Thursday, March 05, 2009

Scriptural preaching, without notes

Most preaching seems to be done from a full outline of what is to be preached, or a printed manuscript of the entire sermon. Preaching without notes is to enter the pulpit with only a Bible – no notes, manuscript, or predetermination of what will be said. In his book A Treatise on the Preparation and Delivery of Sermons, John Broadus asks, “How can a man pray that God will guide him through a forest, when he has already blazed the entire path, and committed himself to follow it?”

What it is not (or ought not be).
Preaching without notes is not preaching without preparation. Some who preach without notes advocate preaching without any preparation whatsoever. If they mean by this not preparing an outline or manuscript, I agree. If they mean by this not studying the bible, I emphatically disagree! No man should enter the pulpit without prayer (Acts 6:4) and Bible study (II Tim. 2:15). Both of these are commanded by God. God by His Holy Spirit will direct a man of God in what to say, but failure to pray and study the Bible is disobedience and presumption – not faith.

Preaching without notes is not inspired preaching. In the early days of the church, God inspired men to preach, prophesy and write correctly without any mixture of error. No preacher today has that kind of inspiration. But we do have the Bible and the divine guidance by the Holy Spirit to lead us into all truth. Though a preacher cannot speak with inspired apostolic authority, he can speak for God from the Bible as he is guided by the Holy Spirit.

Preaching without notes is not memorizing a manuscript and reciting it. It is extemporaneous preaching – preaching with a head full of study, a heart full of prayer, a spirit full of confidence in God seeking the divine guidance of the moment to bring the message of God rather than the message the preacher wants.

What it is (or ought to be).
Preaching without notes is preaching following the New Testament example. No example can be found of Jesus Christ, His apostles or preachers speaking while reading notes, outlines or manuscripts. Shouldn’t biblical Christians prefer to develop the style of preaching found in the Bible?

Preaching without notes is liberating to the preacher. It frees his mind from following his own predetermined course. It allows for the principle that the Spirit helps us with our preaching. It even frees the preacher’s eyes from a written page and allows him to look up at his hearers rather than down at a page.

Preaching without notes is consistent with the call to preach. Preaching is of divine appointment (I Tim. 1:12; II Tim. 1:11; et al.). Most anyone can read a manuscript, and with training most people can arrange an orderly discourse. If preaching is no more than that, why is there a divine call and gift to preach?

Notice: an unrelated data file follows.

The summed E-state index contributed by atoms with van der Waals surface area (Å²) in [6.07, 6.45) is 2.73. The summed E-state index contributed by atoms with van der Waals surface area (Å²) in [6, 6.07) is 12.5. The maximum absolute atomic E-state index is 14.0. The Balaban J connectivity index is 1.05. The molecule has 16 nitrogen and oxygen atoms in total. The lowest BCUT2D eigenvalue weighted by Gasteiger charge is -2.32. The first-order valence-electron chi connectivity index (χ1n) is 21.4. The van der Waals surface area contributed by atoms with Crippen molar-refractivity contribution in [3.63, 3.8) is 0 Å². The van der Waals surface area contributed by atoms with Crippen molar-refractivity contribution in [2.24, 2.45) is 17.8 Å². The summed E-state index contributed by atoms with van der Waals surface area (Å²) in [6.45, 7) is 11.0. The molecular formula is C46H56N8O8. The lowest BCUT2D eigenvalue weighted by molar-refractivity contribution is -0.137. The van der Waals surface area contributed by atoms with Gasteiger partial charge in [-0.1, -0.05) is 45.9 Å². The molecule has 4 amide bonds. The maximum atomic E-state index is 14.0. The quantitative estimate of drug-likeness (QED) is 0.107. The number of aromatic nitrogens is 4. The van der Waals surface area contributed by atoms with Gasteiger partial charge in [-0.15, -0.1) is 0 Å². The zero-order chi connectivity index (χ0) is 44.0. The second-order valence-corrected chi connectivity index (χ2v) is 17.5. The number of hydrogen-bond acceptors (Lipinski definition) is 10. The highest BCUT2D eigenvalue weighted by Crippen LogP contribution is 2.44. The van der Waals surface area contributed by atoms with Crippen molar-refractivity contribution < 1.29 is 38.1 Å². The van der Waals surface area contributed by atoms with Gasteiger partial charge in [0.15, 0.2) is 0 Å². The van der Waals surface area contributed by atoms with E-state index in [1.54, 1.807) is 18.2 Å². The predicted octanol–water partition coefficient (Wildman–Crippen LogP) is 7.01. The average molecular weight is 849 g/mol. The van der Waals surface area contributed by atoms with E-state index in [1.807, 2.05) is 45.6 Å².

Preaching without notes is practical. Preaching without notes is adaptable to all times and situations. Preaching with notes or manuscript may be done only when one has previously prepared. If called on unexpectedly, the noted preacher must frequently decline. But we are to be instant out of season as well as in season, always ready to give an answer to any man at any time.

Some objections.
“I might forget what I want to say.” Certainly you might. If I forget something I want to say and say something God wants said instead, we will be none the worse.

“By using notes I can organize my thoughts, as well as control the length of the sermon.” Yes, but it was not organization of thought, but the power of the Holy Spirit that blessed Peter’s sermon on the Day of Pentecost. God never emphasized organization and education – but yield to Me and preach My Word.

“I know godly men who preach with notes and have been blessed of God in their work.” Yes, I agree. In July of 1741 in Enfield, Connecticut, Jonathan Edwards preached a sermon titled Sinners in the Hands of an Angry God. He reputedly stood motionless in the pulpit, holding a candle in his right hand and his sermon manuscript in his left hand. As he read, he was interrupted by outcries – some sinners fell to the floor, some clung to the church pillars fearing they might slip into Hell. Yet if we reason that we should use a manuscript because Edwards did, we could also reason that we should become Protestants because Edwards was. God will do as He pleases. But we should seek the best light we have and obey it.